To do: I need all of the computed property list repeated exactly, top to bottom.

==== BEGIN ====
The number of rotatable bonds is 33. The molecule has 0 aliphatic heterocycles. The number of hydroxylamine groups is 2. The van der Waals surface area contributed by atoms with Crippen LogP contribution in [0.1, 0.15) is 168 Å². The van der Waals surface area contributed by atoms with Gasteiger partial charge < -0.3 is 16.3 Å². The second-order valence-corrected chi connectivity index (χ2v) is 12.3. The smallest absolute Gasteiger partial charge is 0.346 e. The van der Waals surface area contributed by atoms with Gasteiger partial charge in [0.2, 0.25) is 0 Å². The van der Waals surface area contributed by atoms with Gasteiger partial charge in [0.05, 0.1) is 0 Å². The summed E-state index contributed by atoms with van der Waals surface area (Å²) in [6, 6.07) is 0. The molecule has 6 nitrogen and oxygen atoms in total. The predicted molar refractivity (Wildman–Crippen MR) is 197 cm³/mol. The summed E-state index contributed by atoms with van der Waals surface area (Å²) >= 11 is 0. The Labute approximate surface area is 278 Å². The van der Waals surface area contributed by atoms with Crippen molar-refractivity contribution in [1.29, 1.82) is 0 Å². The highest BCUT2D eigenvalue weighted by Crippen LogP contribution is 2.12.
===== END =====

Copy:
The number of rotatable bonds is 33. The molecule has 0 aliphatic heterocycles. The number of hydroxylamine groups is 2. The van der Waals surface area contributed by atoms with Crippen LogP contribution in [0.1, 0.15) is 168 Å². The van der Waals surface area contributed by atoms with Gasteiger partial charge < -0.3 is 16.3 Å². The second-order valence-corrected chi connectivity index (χ2v) is 12.3. The smallest absolute Gasteiger partial charge is 0.346 e. The van der Waals surface area contributed by atoms with Gasteiger partial charge in [0.2, 0.25) is 0 Å². The van der Waals surface area contributed by atoms with Gasteiger partial charge in [0.05, 0.1) is 0 Å². The summed E-state index contributed by atoms with van der Waals surface area (Å²) in [6, 6.07) is 0. The molecule has 6 nitrogen and oxygen atoms in total. The predicted molar refractivity (Wildman–Crippen MR) is 197 cm³/mol. The summed E-state index contributed by atoms with van der Waals surface area (Å²) >= 11 is 0. The Labute approximate surface area is 278 Å². The van der Waals surface area contributed by atoms with Crippen molar-refractivity contribution in [1.29, 1.82) is 0 Å². The highest BCUT2D eigenvalue weighted by Crippen LogP contribution is 2.12.